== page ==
- Food & Beverage Liberalisation and Vietnam's WTO Commitments
- February 26, 2015 | Authors: David Harrison; Viet Hung Nguyen
- Law Firm: Mayer Brown JSM Vietnam Limited - Ho Chi Minh City Office
- Mayer Brown JSM Legal Update
It has been seven years since Vietnam became a member of the World Trade Organisation (WTO). Since its accession, there are a number of service sectors which have been liberalised to foreign investors pursuant to the Specific Commitments in Services of Vietnam to WTO ("WTO Commitments"). A boom of liberalised sectors occurred in 2012, when most of restrictions on foreign investment capital were lifted in accordance with the WTO Commitments. In this Legal Update, we will look at what sectors were liberalised in 2014 and what sectors will further open to foreign investment as we usher in to 2015.
In 2014, a few more service sectors were open to up to 100 percent foreign investment. As of 11 January 2014, Vietnam committed to opening the market to foreign investment with respect to (i) container stations and depot services, (ii) storage and warehouse services (CPC 742), and (ii) freight transport agency services (CPC 748).
"Container station and depot services" means storing containers, whether in port areas or inland, stuffing/stripping, repairing and making them available for shipments.
"Freight transport agency services" includes freight forwarding services. These services include activities such as organising and monitoring shipment operations on behalf of shippers, through the acquisition of transport and related services, preparation of documentation and provision of business information.
These commitments were implemented under Decree No. 140/2007/ND-CP of the Government dated 5 September 2007 providing guidance on logistics services ("Decree 140"). Under Decree 140, the storage and warehouse services include the container station and depot services.
However, there is a discrepancy between the WTO Commitments and Decree 140 with respect of the above sectors. Pursuant to the WTO Commitments, since 2014, wholly-owned foreign companies are allowed to carry out freight transport agency services whereas Decree 140 still requires a joint venture (without limitation on the capital contribution of foreign investors) to perform these services.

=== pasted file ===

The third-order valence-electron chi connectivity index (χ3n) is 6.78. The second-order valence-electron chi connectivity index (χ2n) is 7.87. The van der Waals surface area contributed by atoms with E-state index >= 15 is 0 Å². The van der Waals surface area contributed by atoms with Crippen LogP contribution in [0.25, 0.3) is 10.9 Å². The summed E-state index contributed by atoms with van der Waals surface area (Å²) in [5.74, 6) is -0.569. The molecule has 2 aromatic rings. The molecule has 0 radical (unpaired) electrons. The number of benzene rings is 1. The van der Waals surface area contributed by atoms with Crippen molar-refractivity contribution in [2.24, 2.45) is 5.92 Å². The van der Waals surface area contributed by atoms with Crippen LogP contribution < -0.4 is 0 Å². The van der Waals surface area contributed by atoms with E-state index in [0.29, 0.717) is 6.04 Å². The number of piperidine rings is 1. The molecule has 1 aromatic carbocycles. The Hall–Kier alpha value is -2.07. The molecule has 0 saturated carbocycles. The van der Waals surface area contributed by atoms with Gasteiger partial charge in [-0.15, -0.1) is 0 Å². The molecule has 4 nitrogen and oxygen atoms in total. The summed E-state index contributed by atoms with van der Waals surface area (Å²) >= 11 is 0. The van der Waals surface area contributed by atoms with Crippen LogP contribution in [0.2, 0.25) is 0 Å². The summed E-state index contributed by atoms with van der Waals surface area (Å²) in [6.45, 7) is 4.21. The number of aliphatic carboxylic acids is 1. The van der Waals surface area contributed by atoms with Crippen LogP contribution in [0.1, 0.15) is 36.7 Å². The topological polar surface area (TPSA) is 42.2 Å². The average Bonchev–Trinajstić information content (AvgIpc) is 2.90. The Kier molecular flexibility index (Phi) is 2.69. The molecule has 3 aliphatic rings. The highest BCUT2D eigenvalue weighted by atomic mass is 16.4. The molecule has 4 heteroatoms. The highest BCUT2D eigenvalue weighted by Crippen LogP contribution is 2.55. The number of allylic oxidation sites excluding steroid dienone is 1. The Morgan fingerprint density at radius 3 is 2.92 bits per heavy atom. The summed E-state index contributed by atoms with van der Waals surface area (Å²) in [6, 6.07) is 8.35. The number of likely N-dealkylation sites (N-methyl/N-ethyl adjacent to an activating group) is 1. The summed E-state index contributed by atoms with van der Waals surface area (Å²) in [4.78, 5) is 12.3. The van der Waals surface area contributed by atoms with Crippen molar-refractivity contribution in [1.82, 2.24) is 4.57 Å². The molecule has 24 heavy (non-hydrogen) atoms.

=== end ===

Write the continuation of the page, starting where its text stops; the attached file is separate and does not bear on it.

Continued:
As a result of this inconsistency in law, on 18 August 2014 the People's Committee of Ho Chi Minh City issued official letter No 6613/VP-DT suspending the issuance or amendment of investment certificates or investment licenses to100 percent foreign-owned companies operating in the logistics business. As such, the licensing authorities in Ho Chi Minh City will wait for further detailed directives and instructions from the Prime Minister with respect of the logistics business before issuing or amending investment certificates or licenses in logistics.
In 2015, pursuant to the schedule under the WTO Commitments, an additional sector expected to be opened to foreign investors. As of 11 January 2015, wholly owned foreign companies will be permitted to provide hotel and restaurant services, including lodging services (CPC 64110), food catering (CPC 642), and beverage serving services for consumption on the premises (CPC 643) without any further requirements. Previously, provision of these services were limited to foreign-invested companies in parallel with investment in hotel construction, renovation, restoration or acquisition only. Under the schedule of the WTO Commitment, this is the final sector to be liberalised to foreign investment.
Given the dynamics of Vietnam's young, growing population, international food chains will benefit from this liberalisation under the WTO Commitments. However, the devil is in the details and it remains to be seen whether the implementation of domestic regulations will clear the path for liberalisation of this sector.